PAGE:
Understanding the Middle East

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It was announced today that the Emir of Qatar, Sheikh Hamad bin Khalifa Al Thani is passing control of the country to his 31 year old son by his second wife, Sheikh Tamim bin Hamad Al Thani.  This peaceful handover is quite a rarity in the region where most rulers stay in office until they die, but then again Sheikh Hamad has surprised the world at each turn and has transformed Qatar into a global power with the highest GDP per capita in the world.

What the new leadership will mean for Qatar is something that many pundits conjecture about but only time will tell.  Power structures in the Middle East reflect the culture of the region, and it is therefore quite different to that of western countries such as the UK, US, Australia or New Zealand.

An interesting discussion of Middle Eastern culture by Berich, LLC here points out that there are three power systems at play at any one time in the Middle East- Civic, Tribal and Religious. So leaders and indeed anyone living in the region needs to understand that it will operate differently than a system based on explicit rules and singular power structures in the west.

At any one time in the Middle East,  any or all of the three power systems can influence a decision which is why many westerners who are not immersed in it and do not appreciate the complexity, scratch their heads in confusion.  I’ve often heard western business men and women speak frustratingly of the long, unpredictable and complex decision making process in the Middle East. But when you think about it in the context of how difficult and complex it is to find the right balance between not one but three different sets of requirements and possibly competing interests, it’s understandable why decisions have to be carefully weighed and might be prone to change when new information comes to light or any of the power structures shift.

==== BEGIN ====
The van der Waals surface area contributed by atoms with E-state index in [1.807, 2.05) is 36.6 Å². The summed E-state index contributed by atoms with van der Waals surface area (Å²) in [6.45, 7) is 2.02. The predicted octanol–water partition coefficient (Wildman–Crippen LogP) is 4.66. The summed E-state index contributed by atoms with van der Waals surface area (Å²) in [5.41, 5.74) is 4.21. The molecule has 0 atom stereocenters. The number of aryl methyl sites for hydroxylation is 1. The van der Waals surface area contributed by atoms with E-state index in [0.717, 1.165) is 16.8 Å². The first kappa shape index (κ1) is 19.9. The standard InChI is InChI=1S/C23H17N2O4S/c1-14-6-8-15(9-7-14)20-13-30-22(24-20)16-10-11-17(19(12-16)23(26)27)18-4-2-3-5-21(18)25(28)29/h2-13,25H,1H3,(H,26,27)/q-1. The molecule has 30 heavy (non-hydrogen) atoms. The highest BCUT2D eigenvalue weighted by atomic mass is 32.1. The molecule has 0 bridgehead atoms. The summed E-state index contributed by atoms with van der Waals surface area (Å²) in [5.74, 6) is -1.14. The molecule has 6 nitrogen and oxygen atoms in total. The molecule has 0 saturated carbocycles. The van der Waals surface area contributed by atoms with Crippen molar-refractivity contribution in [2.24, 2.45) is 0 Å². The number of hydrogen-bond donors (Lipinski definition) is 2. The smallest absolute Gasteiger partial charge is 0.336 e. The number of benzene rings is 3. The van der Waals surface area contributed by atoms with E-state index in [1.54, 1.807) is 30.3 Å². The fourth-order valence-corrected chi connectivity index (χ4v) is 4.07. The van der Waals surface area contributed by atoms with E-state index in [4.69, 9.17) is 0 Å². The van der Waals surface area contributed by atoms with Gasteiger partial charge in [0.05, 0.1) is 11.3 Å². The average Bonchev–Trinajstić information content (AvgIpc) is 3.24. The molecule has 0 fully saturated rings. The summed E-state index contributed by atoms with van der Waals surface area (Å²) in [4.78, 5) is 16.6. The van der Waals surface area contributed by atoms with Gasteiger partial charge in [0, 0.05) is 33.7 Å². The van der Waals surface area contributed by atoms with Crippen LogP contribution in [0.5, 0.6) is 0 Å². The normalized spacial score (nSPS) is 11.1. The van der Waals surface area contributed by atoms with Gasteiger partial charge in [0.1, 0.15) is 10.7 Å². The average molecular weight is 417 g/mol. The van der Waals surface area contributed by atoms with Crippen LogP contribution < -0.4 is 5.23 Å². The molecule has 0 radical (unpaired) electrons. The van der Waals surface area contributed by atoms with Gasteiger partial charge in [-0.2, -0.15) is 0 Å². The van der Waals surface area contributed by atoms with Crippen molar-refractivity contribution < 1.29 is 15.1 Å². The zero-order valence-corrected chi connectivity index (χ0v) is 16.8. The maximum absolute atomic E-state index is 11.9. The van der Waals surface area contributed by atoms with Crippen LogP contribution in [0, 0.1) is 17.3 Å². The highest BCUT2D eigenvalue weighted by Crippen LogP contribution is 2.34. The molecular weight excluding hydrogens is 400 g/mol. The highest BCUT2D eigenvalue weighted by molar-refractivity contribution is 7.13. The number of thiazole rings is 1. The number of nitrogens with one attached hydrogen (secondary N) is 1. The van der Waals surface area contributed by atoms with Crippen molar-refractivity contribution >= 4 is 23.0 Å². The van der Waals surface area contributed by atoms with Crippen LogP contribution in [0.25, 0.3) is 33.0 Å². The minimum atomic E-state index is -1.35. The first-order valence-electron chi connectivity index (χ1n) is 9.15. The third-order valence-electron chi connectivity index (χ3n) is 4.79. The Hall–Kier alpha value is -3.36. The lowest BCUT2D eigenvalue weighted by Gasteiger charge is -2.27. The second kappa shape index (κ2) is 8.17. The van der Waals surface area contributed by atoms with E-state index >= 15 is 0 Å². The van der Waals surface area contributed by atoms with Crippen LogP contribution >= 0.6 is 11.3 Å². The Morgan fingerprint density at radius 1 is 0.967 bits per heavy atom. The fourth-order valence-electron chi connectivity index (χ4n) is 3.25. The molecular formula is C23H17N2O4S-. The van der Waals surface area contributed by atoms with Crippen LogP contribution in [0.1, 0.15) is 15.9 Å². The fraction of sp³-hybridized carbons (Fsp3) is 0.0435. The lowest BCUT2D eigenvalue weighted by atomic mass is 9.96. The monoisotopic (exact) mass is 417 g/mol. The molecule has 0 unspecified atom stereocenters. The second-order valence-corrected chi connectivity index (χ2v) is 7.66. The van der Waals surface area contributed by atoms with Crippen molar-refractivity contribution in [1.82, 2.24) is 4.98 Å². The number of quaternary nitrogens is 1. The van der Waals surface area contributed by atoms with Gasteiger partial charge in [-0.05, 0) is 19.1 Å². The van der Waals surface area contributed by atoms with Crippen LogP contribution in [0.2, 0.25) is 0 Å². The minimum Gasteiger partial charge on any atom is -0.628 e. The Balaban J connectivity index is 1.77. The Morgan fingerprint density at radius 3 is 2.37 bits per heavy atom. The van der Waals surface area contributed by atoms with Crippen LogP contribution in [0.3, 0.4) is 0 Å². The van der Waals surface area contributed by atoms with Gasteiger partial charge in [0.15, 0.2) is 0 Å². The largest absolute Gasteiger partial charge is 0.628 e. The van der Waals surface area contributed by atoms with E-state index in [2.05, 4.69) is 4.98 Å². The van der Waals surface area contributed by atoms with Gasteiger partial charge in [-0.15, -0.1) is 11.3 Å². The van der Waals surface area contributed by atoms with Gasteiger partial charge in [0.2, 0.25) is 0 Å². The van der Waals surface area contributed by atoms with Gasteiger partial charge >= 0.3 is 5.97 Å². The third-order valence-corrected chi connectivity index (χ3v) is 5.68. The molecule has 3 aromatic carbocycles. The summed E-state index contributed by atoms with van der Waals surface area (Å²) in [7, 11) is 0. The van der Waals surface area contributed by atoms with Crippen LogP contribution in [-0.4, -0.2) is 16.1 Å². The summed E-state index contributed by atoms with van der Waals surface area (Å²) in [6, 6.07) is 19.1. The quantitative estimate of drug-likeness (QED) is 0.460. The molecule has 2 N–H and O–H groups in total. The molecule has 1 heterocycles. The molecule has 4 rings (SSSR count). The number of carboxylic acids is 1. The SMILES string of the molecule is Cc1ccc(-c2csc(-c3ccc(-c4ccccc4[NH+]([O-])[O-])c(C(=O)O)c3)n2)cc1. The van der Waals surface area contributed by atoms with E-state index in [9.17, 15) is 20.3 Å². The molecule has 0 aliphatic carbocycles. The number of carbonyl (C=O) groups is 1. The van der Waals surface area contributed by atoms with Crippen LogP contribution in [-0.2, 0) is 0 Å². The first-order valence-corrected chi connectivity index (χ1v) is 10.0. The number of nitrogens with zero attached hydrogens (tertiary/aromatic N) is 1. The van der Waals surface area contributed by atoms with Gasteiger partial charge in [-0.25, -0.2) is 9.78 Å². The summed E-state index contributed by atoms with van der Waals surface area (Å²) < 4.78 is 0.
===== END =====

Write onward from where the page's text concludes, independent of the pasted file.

Culture is as pervasive and intangible as the air that we breathe, but at the same time having an appreciation for different cultural frameworks allows us to be less judgmental and more accepting of our differences.  Whilst it can be hard at first, taking the time to understand a new frame of reference can lead to ‘Ah ha!’ moments that are valuable and rare, just like the first time you looked at the picture of the witch and in an instant you were able to see the beautiful woman that was always there.

It’s the joy that comes with seeing, rather than just looking.

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